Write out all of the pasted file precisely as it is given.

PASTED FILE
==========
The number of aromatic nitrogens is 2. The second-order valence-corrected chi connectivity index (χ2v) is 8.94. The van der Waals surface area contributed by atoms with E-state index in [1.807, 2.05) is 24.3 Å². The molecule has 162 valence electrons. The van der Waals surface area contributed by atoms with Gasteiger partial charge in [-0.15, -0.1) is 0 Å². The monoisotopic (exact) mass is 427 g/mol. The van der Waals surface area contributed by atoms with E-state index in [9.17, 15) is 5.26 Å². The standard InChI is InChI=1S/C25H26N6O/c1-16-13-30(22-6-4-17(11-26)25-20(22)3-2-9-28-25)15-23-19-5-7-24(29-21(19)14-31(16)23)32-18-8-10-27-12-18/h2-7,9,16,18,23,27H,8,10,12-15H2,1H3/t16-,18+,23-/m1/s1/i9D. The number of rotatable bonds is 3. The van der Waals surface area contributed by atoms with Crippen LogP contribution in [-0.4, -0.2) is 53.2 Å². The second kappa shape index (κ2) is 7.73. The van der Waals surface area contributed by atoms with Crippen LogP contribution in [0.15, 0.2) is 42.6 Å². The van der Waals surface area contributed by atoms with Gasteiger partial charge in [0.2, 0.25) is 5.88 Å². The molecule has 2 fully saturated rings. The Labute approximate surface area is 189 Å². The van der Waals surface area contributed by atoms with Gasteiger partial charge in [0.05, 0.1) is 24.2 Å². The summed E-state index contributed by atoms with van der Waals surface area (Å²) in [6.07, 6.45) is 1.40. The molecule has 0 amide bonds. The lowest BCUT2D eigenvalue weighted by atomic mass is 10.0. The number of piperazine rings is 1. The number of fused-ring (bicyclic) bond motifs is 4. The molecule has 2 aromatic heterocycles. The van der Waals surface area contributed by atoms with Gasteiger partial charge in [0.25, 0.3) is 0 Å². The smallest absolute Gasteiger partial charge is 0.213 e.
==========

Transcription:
The number of aromatic nitrogens is 2. The second-order valence-corrected chi connectivity index (χ2v) is 8.94. The van der Waals surface area contributed by atoms with E-state index in [1.807, 2.05) is 24.3 Å². The molecule has 162 valence electrons. The van der Waals surface area contributed by atoms with Gasteiger partial charge in [-0.15, -0.1) is 0 Å². The monoisotopic (exact) mass is 427 g/mol. The van der Waals surface area contributed by atoms with E-state index in [9.17, 15) is 5.26 Å². The standard InChI is InChI=1S/C25H26N6O/c1-16-13-30(22-6-4-17(11-26)25-20(22)3-2-9-28-25)15-23-19-5-7-24(29-21(19)14-31(16)23)32-18-8-10-27-12-18/h2-7,9,16,18,23,27H,8,10,12-15H2,1H3/t16-,18+,23-/m1/s1/i9D. The number of rotatable bonds is 3. The van der Waals surface area contributed by atoms with Crippen LogP contribution in [-0.4, -0.2) is 53.2 Å². The second kappa shape index (κ2) is 7.73. The van der Waals surface area contributed by atoms with Crippen LogP contribution in [0.15, 0.2) is 42.6 Å². The van der Waals surface area contributed by atoms with Gasteiger partial charge in [0.2, 0.25) is 5.88 Å². The molecule has 2 fully saturated rings. The Labute approximate surface area is 189 Å². The van der Waals surface area contributed by atoms with Gasteiger partial charge in [0.05, 0.1) is 24.2 Å². The summed E-state index contributed by atoms with van der Waals surface area (Å²) in [6.07, 6.45) is 1.40. The molecule has 0 amide bonds. The lowest BCUT2D eigenvalue weighted by atomic mass is 10.0. The number of piperazine rings is 1. The number of fused-ring (bicyclic) bond motifs is 4. The molecule has 2 aromatic heterocycles. The van der Waals surface area contributed by atoms with Gasteiger partial charge in [0.25, 0.3) is 0 Å². The smallest absolute Gasteiger partial charge is 0.213 e.